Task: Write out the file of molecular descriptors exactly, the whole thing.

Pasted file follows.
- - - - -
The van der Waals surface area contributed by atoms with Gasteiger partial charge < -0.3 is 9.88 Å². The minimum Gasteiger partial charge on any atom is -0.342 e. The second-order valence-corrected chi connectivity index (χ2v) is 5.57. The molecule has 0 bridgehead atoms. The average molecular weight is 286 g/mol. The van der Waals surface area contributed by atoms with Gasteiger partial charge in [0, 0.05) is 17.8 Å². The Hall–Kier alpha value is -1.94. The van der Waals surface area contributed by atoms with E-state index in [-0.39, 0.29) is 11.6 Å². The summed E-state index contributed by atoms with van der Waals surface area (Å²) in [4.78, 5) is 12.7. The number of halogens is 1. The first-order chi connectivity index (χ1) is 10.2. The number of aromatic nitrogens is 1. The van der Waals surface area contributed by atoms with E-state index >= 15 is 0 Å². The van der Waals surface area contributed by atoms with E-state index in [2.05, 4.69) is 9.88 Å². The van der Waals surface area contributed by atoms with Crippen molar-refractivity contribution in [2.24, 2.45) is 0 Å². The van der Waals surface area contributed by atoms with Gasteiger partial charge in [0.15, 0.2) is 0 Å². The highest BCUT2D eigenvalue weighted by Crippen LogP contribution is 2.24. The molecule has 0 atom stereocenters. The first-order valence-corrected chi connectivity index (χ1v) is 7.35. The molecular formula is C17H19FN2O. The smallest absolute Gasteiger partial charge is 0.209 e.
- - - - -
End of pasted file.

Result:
The van der Waals surface area contributed by atoms with Gasteiger partial charge < -0.3 is 9.88 Å². The minimum Gasteiger partial charge on any atom is -0.342 e. The second-order valence-corrected chi connectivity index (χ2v) is 5.57. The molecule has 0 bridgehead atoms. The average molecular weight is 286 g/mol. The van der Waals surface area contributed by atoms with Gasteiger partial charge in [0, 0.05) is 17.8 Å². The Hall–Kier alpha value is -1.94. The van der Waals surface area contributed by atoms with E-state index in [-0.39, 0.29) is 11.6 Å². The summed E-state index contributed by atoms with van der Waals surface area (Å²) in [4.78, 5) is 12.7. The number of halogens is 1. The first-order chi connectivity index (χ1) is 10.2. The number of aromatic nitrogens is 1. The van der Waals surface area contributed by atoms with E-state index >= 15 is 0 Å². The van der Waals surface area contributed by atoms with E-state index in [2.05, 4.69) is 9.88 Å². The van der Waals surface area contributed by atoms with Crippen molar-refractivity contribution in [2.24, 2.45) is 0 Å². The van der Waals surface area contributed by atoms with Gasteiger partial charge in [0.15, 0.2) is 0 Å². The highest BCUT2D eigenvalue weighted by Crippen LogP contribution is 2.24. The molecule has 0 atom stereocenters. The first-order valence-corrected chi connectivity index (χ1v) is 7.35. The molecular formula is C17H19FN2O. The smallest absolute Gasteiger partial charge is 0.209 e.